The example post Blogging, When A Thing Is Worth Doing Badly, which has held its PR rating since January 2009, shows this trend.
I was introduced to the concept that writing can have a quality known as reading ease according to the Flesch scale. So I researched the use of Flesch Reading Ease in Word. I later analysed the writing of other bloggers who, incidentally had favourably high Flesch ratings and prodigiously popular blog sites.
90:9:1 rule and so-called community
The rather contentious 90:9:1 rule seems to be obeyed quite well on newMiddle-earth Blogspot. From a total of 1352 visitors in the past month, a count of 13 visitors submitting 25 comments closely follows the order expected from the 90:9:1 rule. Other similar periods examined using GA yield comparable ratios.
While this may seem trivia to some, for me it represents confirmation of the difficulty involved in soliciting participation in so-called communities, notably those that are referred to as learning communities. Anyone who has followed my posts on themes to do with communities will perhaps understand that it is not by coincidence that this theme is threaded through my posts from the first month I began blogging.
Who are the commenters?
A significant observation about my commentsphere is that, almost without exception, commenters are also bloggers. The supposition is that people who do not have their own blogs will visit and read rather than participate in discussion. However, it’s also improbable that all visitors who do not leave a comment are not themselves bloggers.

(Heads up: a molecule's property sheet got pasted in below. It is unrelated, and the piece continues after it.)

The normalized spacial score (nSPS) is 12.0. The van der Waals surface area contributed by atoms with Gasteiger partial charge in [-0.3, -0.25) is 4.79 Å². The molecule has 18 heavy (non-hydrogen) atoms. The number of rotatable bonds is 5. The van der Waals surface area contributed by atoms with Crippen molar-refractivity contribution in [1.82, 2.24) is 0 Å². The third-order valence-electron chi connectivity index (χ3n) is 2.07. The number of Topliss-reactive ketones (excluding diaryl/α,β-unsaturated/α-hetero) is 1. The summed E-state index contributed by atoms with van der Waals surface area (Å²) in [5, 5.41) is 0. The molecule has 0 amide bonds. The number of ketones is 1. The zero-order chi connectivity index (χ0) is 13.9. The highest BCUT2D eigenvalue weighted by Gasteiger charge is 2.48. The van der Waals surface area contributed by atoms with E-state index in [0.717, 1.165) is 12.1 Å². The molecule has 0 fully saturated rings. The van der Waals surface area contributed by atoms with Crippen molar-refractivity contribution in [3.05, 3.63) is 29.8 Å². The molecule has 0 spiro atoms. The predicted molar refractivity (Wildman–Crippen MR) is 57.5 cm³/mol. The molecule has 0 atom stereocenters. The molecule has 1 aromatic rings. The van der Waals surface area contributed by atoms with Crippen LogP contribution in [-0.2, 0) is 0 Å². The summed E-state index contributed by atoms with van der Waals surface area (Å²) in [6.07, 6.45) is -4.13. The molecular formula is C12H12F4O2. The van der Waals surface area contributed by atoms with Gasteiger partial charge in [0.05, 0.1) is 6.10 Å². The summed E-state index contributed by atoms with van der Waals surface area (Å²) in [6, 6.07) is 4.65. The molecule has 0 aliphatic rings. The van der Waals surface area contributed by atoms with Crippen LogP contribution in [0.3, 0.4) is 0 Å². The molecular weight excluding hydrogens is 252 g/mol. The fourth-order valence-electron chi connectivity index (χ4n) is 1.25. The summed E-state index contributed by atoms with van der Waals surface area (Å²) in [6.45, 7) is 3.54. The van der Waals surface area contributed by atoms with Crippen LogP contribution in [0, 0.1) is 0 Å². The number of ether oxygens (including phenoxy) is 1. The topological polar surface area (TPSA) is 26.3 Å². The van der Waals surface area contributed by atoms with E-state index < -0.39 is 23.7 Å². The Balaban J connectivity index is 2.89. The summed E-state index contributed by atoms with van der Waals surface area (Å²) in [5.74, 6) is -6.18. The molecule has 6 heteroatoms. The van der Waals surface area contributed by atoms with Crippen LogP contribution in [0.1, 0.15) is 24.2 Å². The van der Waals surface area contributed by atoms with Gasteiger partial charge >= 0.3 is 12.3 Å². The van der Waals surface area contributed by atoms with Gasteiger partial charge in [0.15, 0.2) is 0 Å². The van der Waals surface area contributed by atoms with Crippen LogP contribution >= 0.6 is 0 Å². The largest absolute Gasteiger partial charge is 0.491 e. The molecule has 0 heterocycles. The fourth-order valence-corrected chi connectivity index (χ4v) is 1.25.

Post topic and content
I found that posts about my commentsphere and the people that are likely to contribute to it, also reached predictable high ratings. This was one of the first observations I made when I set up GA on my blog. I can predict with an unerring accuracy that a post about the commentsphere will soar in its ratings.
Elearning - an exceptional topic
I was delighted to find that posts specifically about elearning, carry substantially high ratings in both GA and PR. A giant among those is The Elearning Apprentice, posted in October 2008, which has a fat tail that pulls a rating matching that of recent also-rans.
Another extraordinary post in terms of its popularity characteristics is Working With Online Learning Communities, which has such an amazingly even visitor rating from day to day, it has not varied significantly since the tail first took shape.